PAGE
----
Monday, January 31, 2011

The "Black Ghost"

The Black Ghost streamer was another great pattern form the State of Maine to recieve fame worldwide, this being of its fish taking abilities. The fly was originated by Herbert Welch of Oquossoc Maine about 1927. Mr. Whelch who was a very accomplished taxidermist and guide had his shop on Haines Landing Maine, which was a stones throw from Mooselookmeguntic Lake.

The fly was used to catch Landlocked Salmom and Brook Trout which it did very well, but also is used for other gamefish and Atlantic Salmon.

Mr. Welch tied his with a feather wing, but another version is tied with marabou, which has proved to be deadly in its ability to take fish. Some say the marabou version is better than the featherwing original.

The clssic featherwing "Black Ghost"

The marabou Black Ghost

Tuesday, January 25, 2011

Yellow and Orange

With Connecticut being on the snowstorm high priority list its been very hard to try to fish a stream, or for that matter locate one thats open.
So I stayed at the vise today and tied up a few Yellow/ Orange Palmers. This pattern proved to be very effective at the end of last season, and I'm hopeful that success will continue this spring.

Yellow Palmers and Orange Palmers

And in keeping with the same colors I made some Polenta, which is cooked cornmeal, its spread out onto a plate and allowed to cool. Its then topped with a beautiful meat sauce, grated cheese, and enjoyed.... Yellow and Orange

Sunday, January 23, 2011

A Chill Breaker

The Upper Androscoggin River near Eroll N.H., near the Maine Border

With the snow and cold that has the Northeast locked in, we have been tying flies, cleaning reels, lines, getting our tax info, doing odd jobs around home etc. About the only thing were not doing is enjoying our favorite trout stream.
I enjoy reading at these times, some of the stuff I have read many times, and some new stuff. The blogs have been a good source of knowledge and some humor.

While doing some research on the net I came across this story. It takes place where these photos were taken. I have fished these rivers many times and have great memories.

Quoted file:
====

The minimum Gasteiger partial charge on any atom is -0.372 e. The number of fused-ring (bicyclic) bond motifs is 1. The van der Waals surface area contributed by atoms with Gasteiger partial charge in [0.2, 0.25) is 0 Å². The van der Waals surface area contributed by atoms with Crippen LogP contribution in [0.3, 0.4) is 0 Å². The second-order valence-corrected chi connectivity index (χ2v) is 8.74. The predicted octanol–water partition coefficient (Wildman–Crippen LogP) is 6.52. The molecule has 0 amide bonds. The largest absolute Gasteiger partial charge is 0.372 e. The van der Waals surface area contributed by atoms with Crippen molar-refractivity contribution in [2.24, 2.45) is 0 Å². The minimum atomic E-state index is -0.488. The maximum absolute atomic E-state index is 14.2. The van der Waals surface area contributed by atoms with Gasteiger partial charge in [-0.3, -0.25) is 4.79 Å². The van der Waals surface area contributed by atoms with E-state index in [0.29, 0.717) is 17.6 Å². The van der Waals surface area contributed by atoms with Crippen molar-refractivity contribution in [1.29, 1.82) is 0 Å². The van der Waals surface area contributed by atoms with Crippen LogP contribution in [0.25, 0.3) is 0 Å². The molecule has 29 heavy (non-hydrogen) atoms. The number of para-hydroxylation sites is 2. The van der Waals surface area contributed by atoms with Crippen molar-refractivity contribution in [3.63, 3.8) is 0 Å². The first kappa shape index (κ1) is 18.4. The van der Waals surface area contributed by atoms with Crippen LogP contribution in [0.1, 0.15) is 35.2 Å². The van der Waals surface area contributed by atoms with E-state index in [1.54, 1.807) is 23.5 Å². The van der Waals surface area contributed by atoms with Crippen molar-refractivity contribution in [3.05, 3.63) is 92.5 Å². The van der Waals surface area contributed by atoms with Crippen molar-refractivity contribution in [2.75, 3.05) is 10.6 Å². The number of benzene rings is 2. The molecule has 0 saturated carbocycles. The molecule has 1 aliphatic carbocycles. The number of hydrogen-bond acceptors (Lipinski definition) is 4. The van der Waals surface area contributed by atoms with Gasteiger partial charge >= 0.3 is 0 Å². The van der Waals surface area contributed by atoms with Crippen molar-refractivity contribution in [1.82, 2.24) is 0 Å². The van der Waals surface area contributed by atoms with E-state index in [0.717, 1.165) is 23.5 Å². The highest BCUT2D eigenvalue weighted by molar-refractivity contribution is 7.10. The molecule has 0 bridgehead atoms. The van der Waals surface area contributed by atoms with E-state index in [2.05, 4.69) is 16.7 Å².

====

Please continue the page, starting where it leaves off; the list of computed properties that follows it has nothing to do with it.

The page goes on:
Take a few minutes and enjoy the story, it may even feel like your there.

The Rangeley River, in Oquossoc Maine. I can feel the tug of my streamer by one of the Landlocked Salmon that reside here.

Thursday, January 20, 2011

"Stoney Batter"

Mooselookmeguntic Lake is the largest lake in the Rangeley Lakes region of Maine, and is the third largest lake in Maine. It holds populations of Landlocked Salmon, and Brook Trout. The lake can be spectacular fishing, and can be extremely dangerous when the weather becomes stormy. I have fished this lake many times trolling its waters with streamer flies, and Mooselook Wobblers.

Some of the more productive areas of this lake are in the Bugle Cove, trolling across the lake to Farrington Island. But the area thats special to me is Stoney Batter point to Farrington Island. This area is a good place to pick up a nice brookie.

The streamer fly I created is named for this area of Mooselookmeguntic.
"Stoney Batter"

Some of the wilderness that encompases this lake.

Looking at Mooselookmeguntic Lake from Upper Dam

A calm pristine Mooselookmeguntic

"Stoney Batter"

Wednesday, January 19, 2011

Winters Thaw

As we are about to set a few records in snowfall totals, and have been freezing our tails off, with the weekend freeze about to go lower, I for one could use a break.
The shows are going, we all probably have been filling our fly box voids, and wishing for a little thaw so we could drop a fly and have it drift without collecting sno-cone material.
So while looking back over last year I found some warmth in some of my photos. Bask for awhile in the warmth of these.

Monday, January 17, 2011

"Ausable Darter"

Taking some of the materials used in the Ausable Bomber, and Ausable Wulff, which are highly successful flies. I created a streamer which I believe will work as a small baitfish, as well as an imitation of a hopper or stonefly.

I have a few more ideas on this fly and will tie a few variants to see how they look. This is a dubbed body streamer.

"Ausable Darter"

Thread, Hot Orange
Hook, Mustad 3665A #10
Rib, Flat Gold Tinsel
Body, Dubbed Orange Australian Opposum
Wing, Woodchuck Gaurd Hair
Hackle, Grizzly and Brown

Friday, January 14, 2011

A "Friend" Returns Home

My broken Orvis, 12/4/10

Last evening while sitting at the tying desk the doorbell rang. Getting up to answer the door, Jeanette yelled upstairs, I'll get it. After a few minutes she said you have a package, I think its your rod back from Orvis.